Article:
“Existing observation networks are limited in number but highly calibrated, because they’re expensive to run and operate,” said Charles Ewen, chief information officer at the Met Office in the TechRadar article. “However, the IoT offers a high density of observations of an unknown quality.”

And analyzing weather data isn’t just convenient for knowing when to wear raincoat. Per Nyberg of InformationWeek said that “early, granular, and accurate” weather reports could benefit everyone from healthcare providers to retailers.

“Granular and early forecasts can create business opportunities — for example, alerting a brewery to supply distributors and points-of-sale greater inventory in anticipation of an unusually warm spring weekend in the Northeast,” said Nyberg. “Or suppose a blizzard is due to hit Atlanta on Black Friday — with enough notice, retailers could adjust their plans.” 

Per Nyberg, InformationWeek

Of course, Carter notes that while predicting weather has always been about clouds, it’s now also about the cloud. He said the cable TV company, The Weather Channel, used about 13 data centers and generated a whopping four terabytes of data an hour. But by using the cloud, The Weather Channel is now processing a predictions “in milliseconds, and every 15 minutes rather than once per hour.”

Here’s a few other stories from this week worth noting. 

Should Banks Prepare for the IoT?

A recent report from Deloitte has shown some major potential for the IoT in both the retail banking and capital markets. According to Christopher O. Hernaes of TechCrunch, because banks rely on data for risk management and credit analysis.

“In addition to adding new data sources to credit scores, sensor technology could revolutionize loan collateral tracking and balance sheet reporting for both SMEs and corporate clients,” said Hernaes. “Imagine the possibilities for real-time monitoring of inventory or livestock for manufacturing and agriculture segments. This would potentially enable banks to perform automated and near real-time balance sheet reporting.” 

In addition to banking, we’re already seeing “smart” payments like with Apple Pay. MasterCard is apparently even allowing payments through the fitness wearable, Jawbone.

Continue reading this post from TechCrunch.

4 Network Requirements for the IoT

According to Ben Rossi of Information Age, the hype over the Internet of Things is full-speed and not going to slow down any time soon.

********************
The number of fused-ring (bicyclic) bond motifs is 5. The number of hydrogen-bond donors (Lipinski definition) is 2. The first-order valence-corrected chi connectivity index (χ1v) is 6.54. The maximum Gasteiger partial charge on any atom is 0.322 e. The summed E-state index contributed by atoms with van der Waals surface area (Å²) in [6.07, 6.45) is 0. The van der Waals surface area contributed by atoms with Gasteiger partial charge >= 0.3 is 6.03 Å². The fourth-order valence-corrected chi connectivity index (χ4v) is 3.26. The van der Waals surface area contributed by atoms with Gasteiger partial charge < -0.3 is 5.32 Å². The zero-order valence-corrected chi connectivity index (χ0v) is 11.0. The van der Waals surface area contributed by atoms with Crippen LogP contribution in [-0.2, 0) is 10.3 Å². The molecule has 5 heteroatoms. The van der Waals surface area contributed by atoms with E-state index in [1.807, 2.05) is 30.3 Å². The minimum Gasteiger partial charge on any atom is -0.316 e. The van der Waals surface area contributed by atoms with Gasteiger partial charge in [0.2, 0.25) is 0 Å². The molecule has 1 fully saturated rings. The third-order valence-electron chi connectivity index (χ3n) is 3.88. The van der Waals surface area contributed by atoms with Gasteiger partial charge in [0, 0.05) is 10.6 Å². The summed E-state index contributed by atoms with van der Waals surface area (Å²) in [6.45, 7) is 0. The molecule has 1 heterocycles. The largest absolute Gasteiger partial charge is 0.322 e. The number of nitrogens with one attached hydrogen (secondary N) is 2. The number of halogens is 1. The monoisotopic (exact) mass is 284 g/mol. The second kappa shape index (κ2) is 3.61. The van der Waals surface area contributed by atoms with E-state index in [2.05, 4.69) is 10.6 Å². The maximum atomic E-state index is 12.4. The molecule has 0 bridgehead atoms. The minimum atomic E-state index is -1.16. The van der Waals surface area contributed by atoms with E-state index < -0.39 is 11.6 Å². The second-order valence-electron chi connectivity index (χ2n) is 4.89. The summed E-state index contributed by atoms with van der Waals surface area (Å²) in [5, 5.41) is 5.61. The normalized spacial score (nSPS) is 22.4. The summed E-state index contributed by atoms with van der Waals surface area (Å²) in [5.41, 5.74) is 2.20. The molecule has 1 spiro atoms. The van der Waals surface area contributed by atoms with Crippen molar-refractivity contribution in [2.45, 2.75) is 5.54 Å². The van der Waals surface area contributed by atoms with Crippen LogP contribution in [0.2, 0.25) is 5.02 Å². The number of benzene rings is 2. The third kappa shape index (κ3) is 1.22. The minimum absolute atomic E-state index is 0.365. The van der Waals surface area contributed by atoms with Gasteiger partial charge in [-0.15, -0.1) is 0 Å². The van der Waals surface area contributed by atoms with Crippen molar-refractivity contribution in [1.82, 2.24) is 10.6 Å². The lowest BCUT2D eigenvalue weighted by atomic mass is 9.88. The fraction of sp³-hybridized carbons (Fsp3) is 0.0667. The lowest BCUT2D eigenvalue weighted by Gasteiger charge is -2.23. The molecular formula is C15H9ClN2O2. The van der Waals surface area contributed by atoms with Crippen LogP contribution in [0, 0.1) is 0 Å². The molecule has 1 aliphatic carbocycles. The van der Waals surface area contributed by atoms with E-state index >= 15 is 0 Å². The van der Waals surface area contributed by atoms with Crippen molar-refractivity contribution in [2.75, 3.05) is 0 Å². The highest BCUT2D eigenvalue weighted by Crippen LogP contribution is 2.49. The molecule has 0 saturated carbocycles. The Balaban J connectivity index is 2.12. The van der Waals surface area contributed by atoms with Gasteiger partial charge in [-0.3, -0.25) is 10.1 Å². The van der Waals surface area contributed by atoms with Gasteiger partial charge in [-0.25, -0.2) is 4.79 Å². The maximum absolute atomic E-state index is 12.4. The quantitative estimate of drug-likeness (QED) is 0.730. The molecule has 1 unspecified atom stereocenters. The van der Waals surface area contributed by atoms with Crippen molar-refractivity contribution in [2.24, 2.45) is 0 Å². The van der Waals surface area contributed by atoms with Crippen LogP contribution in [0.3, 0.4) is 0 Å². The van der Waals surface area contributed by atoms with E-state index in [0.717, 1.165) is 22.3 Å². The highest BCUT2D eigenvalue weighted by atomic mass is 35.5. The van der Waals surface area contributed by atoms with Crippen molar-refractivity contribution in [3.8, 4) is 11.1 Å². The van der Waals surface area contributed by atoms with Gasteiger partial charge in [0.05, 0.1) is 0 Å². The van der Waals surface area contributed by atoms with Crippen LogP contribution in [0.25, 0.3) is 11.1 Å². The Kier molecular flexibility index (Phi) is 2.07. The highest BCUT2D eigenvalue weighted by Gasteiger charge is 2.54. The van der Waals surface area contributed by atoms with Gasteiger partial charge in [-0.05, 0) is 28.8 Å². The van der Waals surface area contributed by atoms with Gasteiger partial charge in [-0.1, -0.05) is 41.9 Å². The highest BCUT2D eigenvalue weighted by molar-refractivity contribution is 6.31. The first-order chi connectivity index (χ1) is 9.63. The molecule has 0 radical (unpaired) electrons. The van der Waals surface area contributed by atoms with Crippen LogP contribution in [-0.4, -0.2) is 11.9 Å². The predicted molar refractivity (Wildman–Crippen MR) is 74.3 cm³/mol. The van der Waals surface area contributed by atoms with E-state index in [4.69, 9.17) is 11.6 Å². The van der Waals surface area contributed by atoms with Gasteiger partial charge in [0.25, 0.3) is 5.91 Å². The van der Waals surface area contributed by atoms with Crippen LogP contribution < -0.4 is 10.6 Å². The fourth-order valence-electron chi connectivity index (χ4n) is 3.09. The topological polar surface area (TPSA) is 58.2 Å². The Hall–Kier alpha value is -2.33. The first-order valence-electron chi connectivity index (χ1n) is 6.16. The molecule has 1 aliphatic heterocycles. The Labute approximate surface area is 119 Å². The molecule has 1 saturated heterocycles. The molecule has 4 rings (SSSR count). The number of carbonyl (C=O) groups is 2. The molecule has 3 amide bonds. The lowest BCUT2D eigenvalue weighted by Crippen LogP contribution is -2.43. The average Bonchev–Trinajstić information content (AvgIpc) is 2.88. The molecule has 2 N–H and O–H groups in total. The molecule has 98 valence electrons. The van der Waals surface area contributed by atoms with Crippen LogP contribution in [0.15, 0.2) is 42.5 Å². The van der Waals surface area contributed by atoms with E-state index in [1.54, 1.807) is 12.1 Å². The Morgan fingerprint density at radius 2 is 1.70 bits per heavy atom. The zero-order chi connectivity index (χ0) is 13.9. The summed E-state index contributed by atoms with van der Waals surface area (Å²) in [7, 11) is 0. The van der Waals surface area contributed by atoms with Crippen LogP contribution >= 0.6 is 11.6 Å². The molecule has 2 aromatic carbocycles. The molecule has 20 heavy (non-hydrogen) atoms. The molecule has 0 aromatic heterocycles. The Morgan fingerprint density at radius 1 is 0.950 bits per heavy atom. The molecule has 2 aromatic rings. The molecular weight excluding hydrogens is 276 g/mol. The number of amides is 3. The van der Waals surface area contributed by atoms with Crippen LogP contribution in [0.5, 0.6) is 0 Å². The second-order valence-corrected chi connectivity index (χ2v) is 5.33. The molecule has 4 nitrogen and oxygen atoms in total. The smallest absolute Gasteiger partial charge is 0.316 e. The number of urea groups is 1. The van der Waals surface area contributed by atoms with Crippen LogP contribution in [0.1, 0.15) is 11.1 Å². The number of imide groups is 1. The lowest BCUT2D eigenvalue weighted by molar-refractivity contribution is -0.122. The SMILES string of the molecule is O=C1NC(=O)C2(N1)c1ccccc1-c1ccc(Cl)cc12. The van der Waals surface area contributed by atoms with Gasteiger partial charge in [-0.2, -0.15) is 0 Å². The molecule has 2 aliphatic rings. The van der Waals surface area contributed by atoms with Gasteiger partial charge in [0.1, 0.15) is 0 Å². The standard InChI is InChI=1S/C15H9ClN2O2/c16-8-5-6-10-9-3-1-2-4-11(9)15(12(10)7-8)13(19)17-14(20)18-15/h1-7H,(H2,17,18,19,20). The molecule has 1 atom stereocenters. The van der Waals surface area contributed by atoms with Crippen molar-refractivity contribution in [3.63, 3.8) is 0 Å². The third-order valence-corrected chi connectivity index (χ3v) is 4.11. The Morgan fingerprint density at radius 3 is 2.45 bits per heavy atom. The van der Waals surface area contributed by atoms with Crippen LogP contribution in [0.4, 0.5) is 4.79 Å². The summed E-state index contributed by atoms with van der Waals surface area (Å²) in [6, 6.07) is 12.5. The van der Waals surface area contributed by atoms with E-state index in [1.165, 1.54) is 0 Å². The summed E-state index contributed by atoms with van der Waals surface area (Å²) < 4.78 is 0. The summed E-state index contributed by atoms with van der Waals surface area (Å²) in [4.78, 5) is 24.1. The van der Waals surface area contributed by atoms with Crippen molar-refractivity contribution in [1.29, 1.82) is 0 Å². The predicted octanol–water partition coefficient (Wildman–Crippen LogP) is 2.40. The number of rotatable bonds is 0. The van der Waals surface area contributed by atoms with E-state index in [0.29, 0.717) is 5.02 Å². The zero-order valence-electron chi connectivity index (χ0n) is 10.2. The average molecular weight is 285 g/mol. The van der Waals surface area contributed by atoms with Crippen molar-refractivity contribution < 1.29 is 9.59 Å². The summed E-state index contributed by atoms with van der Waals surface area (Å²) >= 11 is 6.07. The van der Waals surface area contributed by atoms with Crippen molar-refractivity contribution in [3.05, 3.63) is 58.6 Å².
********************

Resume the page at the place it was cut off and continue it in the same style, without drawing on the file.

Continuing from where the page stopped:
Rossi said there are four important network requirements for enabling the IoT before taking advantage of the transformations it has to offer:

  • Broadening the horizons of the network’s visibility
  • Determining your IoT fit
  • Smarter feedback for smarter decisions
  • Defending “dumb devices”

Read more about these here.

Know Thy Enemy

A recent article by Edward Jones of Entrepreneur suggested a new kind of cyber security strategy– hire a hacker.

If this sounds unconventional, you’re not alone. If hackers cause so much damage, why would anyone want to hire them?

Jones said there are multiple reasons, however, to consider hiring ethical hackers:

  • Everyone’s under cyber-attack
  • Ethical hackers spot vulnerabilities
  • Can be worth the money in the end

Read more about ethical hackers.

Media We Link To:

“Cloud on Clouds: How Weather Data is a Test-Bed For New Tech” – TechRadar

“3 Ways Big Data Supercomputing Change Weather Forecasting” – InformationWeek

“Banks Should Prepare For the Internet of Things” – TechCrunch 

“4 network requirements to enable the Internet of Things” – Information Age

“Know Thy Enemy, Hire a Hacker” – Entrepreneur

3 Lessons from the Unsung Hero: HMI/SCADA

Unsung hero (noun). One who does great deeds but receives little or no recognition for them.

While in the midst of a changing industry, data revolution, and shift to focusing on operational efficiency, it’s no surprise that something like the HMI/SCADA landscape could be overlooked as the driving force behind efficiency.

In fact, in a recent guest post for ISA Interchange, Matt Wells, general manager of Automation Software Solutions at GE Digital declared HMI/SCADA as the unsung hero of eliminating unplanned downtime.

“Some engineers have an “if it ain’t broke, don’t fix it” attitude, without realizing that continuing to use obsolete systems to collect, connect, and act upon vast amounts of production data from anywhere will inevitably lead to higher, hidden costs associated with big repairs and unplanned downtime,”  said Wells.

Take Microsoft’s Windows XP that was launched in 2001. A large amount of control systems were launched with the platform because it was secure and stable. But as with many forms of technology, it became outdated and is no longer supported– making it extremely vulnerable to malware.

But Wells said this vulnerability and others can be avoided, as long as organizations reap the benefits from new technologies. Unplanned downtime can be avoided with HMI/SCADA.

Here are three important lessons from Wells’ post:

HMI/SCADA: The Gateway to the Industrial Internet

According to Wells, many HMI/SCADA developers have embraced OPC Unified Architecture, meaning their software can communicate with hundreds of different devices. With the strengthened security and multi-platform support, leveraging the Industrial Internet is made possible.